Monday, June 1, 2009

Preparing to Sell E-Books, Google Takes on Amazon; New York Times, 6/1/09

Motoko Rich via New York Times; Preparing to Sell E-Books, Google Takes on Amazon:

"In discussions with publishers at the annual BookExpo convention in New York over the weekend, Google signaled its intent to introduce a program by [sic] that would enable publishers to sell digital versions of their newest books direct to consumers through Google. The move would pit Google against, which is seeking to control the e-book market with the versions it sells for its Kindle reading device.

Google’s move is likely to be welcomed by publishers who have expressed concerns about Amazon’s aggressive pricing strategy for e-books. Amazon offers Kindle editions of most new best sellers for $9.99, far less than the typical $26 at which publishers sell new hardcovers. In early discussions, Google has said it will allow publishers to set consumer prices."...

Google’s e-book retail program would be separate from the company’s settlement with authors and publishers over its book-scanning project, under which Google has scanned more than seven million volumes from several university libraries. A majority of those books are out of print.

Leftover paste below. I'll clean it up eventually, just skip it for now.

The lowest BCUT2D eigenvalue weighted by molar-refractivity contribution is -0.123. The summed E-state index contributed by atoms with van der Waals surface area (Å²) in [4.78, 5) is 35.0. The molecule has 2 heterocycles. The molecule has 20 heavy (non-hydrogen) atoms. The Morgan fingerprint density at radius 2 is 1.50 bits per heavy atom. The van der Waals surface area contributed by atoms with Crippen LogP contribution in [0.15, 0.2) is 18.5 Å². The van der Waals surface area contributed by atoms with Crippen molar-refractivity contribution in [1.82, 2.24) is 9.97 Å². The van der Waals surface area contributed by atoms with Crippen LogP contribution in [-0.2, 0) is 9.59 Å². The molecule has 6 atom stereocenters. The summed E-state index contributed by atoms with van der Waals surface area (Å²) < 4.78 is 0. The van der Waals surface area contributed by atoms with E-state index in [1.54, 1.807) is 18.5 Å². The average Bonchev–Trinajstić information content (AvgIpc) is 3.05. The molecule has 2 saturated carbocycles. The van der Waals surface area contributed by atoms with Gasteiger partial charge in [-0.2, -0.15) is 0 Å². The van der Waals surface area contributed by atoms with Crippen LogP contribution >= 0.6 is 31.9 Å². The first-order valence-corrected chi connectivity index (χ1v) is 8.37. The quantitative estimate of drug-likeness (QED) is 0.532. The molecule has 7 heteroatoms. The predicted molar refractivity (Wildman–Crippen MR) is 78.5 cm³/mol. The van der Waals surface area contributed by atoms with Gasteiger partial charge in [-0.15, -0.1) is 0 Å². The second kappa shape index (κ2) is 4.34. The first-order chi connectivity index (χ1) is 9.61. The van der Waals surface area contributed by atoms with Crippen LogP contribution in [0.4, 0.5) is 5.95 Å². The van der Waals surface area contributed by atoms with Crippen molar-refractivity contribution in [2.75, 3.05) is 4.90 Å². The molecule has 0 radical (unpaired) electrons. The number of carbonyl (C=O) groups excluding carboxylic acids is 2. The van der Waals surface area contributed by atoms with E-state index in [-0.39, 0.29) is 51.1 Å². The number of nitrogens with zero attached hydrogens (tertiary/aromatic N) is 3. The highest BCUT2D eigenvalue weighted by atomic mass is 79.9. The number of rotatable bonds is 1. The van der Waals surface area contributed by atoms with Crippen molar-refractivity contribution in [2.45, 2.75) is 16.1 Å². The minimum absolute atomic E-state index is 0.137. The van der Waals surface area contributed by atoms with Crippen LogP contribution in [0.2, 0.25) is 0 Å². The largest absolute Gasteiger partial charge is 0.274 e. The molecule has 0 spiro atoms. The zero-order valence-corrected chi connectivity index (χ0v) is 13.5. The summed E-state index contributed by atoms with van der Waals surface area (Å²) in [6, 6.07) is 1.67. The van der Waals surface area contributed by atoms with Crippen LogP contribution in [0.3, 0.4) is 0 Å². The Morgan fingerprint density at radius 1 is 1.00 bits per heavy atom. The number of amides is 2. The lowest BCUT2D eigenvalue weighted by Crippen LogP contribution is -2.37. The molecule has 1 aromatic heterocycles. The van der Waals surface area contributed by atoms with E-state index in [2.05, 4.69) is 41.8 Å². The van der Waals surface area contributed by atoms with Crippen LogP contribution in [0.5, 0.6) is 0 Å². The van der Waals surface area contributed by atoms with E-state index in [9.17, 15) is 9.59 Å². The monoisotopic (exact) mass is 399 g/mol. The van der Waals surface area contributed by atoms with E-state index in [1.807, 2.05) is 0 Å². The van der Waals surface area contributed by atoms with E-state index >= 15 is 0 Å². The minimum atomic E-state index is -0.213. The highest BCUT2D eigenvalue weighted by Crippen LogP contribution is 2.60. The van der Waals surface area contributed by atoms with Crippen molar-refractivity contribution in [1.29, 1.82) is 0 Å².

The settlement, which is the focus of a Justice Department inquiry about the antitrust implications and is also subject to court review, provides for a way for Google to sell digital access to the scanned volumes.

And Google has already made its 1.5 million public-domain books available for reading on mobile phones as well as the Sony Reader, the Kindle’s largest competitor.

Under the new program, publishers give Google digital files of new and other in-print books. Already on Google, users can search up to about 20 percent of the content of those books and can follow links from Google to online retailers like and the Web site of Barnes & Noble to buy either paper or electronic versions of the books. But Google is now proposing to allow users to buy those digital editions direct from Google."

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